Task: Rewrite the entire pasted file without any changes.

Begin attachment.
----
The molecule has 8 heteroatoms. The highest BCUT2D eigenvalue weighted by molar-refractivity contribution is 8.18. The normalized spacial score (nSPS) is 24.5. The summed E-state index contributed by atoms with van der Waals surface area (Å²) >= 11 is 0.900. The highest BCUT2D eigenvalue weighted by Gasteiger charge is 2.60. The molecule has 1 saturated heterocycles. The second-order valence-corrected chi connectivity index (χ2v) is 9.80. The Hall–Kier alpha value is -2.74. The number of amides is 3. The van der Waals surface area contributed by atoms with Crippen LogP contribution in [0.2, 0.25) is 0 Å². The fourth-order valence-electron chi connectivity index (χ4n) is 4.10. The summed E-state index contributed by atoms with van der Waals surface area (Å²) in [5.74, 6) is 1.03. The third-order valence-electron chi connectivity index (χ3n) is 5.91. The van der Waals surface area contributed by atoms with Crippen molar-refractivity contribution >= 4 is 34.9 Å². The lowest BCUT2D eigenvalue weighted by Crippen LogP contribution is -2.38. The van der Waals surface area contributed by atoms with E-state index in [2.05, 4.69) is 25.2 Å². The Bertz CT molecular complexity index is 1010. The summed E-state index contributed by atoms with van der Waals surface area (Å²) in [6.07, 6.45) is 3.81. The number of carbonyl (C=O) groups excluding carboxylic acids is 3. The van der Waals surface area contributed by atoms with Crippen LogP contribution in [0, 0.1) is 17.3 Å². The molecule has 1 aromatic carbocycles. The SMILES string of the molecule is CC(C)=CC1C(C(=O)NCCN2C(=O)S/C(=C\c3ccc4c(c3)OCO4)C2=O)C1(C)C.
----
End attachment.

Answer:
The molecule has 8 heteroatoms. The highest BCUT2D eigenvalue weighted by molar-refractivity contribution is 8.18. The normalized spacial score (nSPS) is 24.5. The summed E-state index contributed by atoms with van der Waals surface area (Å²) >= 11 is 0.900. The highest BCUT2D eigenvalue weighted by Gasteiger charge is 2.60. The molecule has 1 saturated heterocycles. The second-order valence-corrected chi connectivity index (χ2v) is 9.80. The Hall–Kier alpha value is -2.74. The number of amides is 3. The van der Waals surface area contributed by atoms with Crippen LogP contribution in [0.2, 0.25) is 0 Å². The fourth-order valence-electron chi connectivity index (χ4n) is 4.10. The summed E-state index contributed by atoms with van der Waals surface area (Å²) in [5.74, 6) is 1.03. The third-order valence-electron chi connectivity index (χ3n) is 5.91. The van der Waals surface area contributed by atoms with Crippen molar-refractivity contribution >= 4 is 34.9 Å². The lowest BCUT2D eigenvalue weighted by Crippen LogP contribution is -2.38. The van der Waals surface area contributed by atoms with E-state index in [2.05, 4.69) is 25.2 Å². The Bertz CT molecular complexity index is 1010. The summed E-state index contributed by atoms with van der Waals surface area (Å²) in [6.07, 6.45) is 3.81. The number of carbonyl (C=O) groups excluding carboxylic acids is 3. The van der Waals surface area contributed by atoms with Crippen LogP contribution in [0, 0.1) is 17.3 Å². The molecule has 1 aromatic carbocycles. The SMILES string of the molecule is CC(C)=CC1C(C(=O)NCCN2C(=O)S/C(=C\c3ccc4c(c3)OCO4)C2=O)C1(C)C.